“The bottleneck today is human bandwidth,” was how one participant summed up the group’s findings by facilitator Dan Connolly, Assistant Professor at the University of Denver School of Hotel, Restaurant & Tourism Management. There was unanimous agreement that the people dimension was crucial to the future of technology in the industry – the right skills, the right levels of IT awareness and the right organisational structures.

The Think Tank participants agreed that the hospitality industry also has a long way to go in inventing valid ‘tools’ to measure returns on technology investments, and to marry the on-line and off-line worlds successfully.

“Driven by a combination of customer demands, new technologies, competition, and labour force expectations, hospitality is progressing but is still held back by its fragmented ownership structure, the complexity of the infrastructure and the capital outlays required,” the summary statement said.

The group concurred that it was imperative to establish greater credibility and trust among investors. Because it is harder to demonstrate to an investor the value of improving IT than that, for example, of building additional rooms, a more convincing case for IT must be made.

“Participants identified a need for research into the critical success factors for technology as well as the elements of value that underpin the cost structure and revenue potential of technology-related investments.” Translation: If the IT people want to generate more sales among the travel & tourism industry, they had better start proving what financial benefits their products can deliver, within the promised time frame.

Indeed, there is more technology to come. A representative of IBM talked of a WAP phone that allows remote check-in and in-flight movie selection before arrival at the airport; in-flight video-conferencing with colleagues on other planes; voice-activated GPS equipment rental cars; hotel scanners that identify the guest upon on arrival allowing instant key delivery and customised information on the guestroom TV; bio-metric scanning to pass customs at the airport.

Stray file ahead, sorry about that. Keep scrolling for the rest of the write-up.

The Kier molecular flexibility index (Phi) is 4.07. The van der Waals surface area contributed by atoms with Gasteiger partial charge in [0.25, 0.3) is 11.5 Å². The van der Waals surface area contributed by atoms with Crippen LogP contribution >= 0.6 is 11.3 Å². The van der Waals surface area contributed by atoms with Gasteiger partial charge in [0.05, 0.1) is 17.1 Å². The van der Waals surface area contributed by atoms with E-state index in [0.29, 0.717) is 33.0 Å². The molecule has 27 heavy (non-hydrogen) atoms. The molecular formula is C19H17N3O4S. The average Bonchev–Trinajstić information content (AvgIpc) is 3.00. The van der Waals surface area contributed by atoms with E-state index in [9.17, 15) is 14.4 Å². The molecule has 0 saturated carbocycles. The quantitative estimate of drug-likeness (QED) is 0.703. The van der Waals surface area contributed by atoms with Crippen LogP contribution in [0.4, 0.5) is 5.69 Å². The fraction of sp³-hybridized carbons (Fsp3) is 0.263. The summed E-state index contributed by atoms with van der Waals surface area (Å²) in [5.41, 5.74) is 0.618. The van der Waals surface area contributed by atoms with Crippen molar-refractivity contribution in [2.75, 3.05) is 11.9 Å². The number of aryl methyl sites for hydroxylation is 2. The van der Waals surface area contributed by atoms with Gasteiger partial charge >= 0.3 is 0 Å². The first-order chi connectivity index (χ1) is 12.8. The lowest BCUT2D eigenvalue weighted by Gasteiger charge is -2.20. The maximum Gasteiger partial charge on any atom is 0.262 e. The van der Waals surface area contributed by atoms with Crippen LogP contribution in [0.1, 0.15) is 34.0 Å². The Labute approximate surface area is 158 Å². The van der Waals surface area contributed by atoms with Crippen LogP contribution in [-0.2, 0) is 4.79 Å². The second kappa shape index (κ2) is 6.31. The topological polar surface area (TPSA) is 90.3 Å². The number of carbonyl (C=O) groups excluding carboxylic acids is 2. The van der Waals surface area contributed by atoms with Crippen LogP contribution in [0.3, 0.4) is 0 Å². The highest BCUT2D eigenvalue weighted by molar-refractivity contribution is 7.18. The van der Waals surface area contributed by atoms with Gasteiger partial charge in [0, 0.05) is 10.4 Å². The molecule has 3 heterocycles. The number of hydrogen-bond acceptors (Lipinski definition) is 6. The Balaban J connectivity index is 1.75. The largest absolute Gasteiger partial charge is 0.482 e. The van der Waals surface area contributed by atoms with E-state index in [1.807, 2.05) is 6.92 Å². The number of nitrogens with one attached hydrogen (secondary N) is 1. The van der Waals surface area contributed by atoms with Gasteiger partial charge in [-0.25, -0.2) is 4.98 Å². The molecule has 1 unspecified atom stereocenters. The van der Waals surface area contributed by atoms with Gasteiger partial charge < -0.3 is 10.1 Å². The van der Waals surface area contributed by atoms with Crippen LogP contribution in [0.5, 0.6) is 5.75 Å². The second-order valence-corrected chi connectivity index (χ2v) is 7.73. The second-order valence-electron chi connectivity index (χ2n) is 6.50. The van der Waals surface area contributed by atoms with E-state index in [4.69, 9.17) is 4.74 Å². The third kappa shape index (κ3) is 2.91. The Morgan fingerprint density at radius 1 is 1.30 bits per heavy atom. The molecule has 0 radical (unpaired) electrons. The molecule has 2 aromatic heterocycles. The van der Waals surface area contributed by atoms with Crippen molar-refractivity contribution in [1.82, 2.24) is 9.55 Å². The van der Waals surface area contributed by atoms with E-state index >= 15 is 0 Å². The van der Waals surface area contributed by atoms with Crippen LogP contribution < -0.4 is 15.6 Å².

A representative of VingCard Elsafe talked of inter-connectivity of in-room devices that would make air-conditioning, locking, minibar, TV, phone, safe and energy systems all connected via a central server to key hotel departments, such as front desk, kitchen and engineering. This could, for example, make it possible to alert guests checking-out that they have left passports and tickets in the room-safe.

But another group of people took a more cautious approach and asked: How much of all this will guests actually want? And the critical question: How much will all this cost in relation to the supposed benefits they will deliver?

To install all these systems is one thing, making the staff familiar with them is another. Hotel guests also carry their own computers and want in-room accessories to ensure that their own equipment can be used properly. When things don’t work and if the staff do not know how to make it work, you can kiss that guest’s business good-bye.

Concluded the Think-Tank: “Technology will only ‘stick’ if it is customer-centric and if it helps the hotel to improve guest retention. The speed of the evolution of mobile-business will depend on the user-friendliness of the devices involved.” And finally, “It doesn’t matter why the guest can’t make the technology work – it will reflect badly on the hotel.”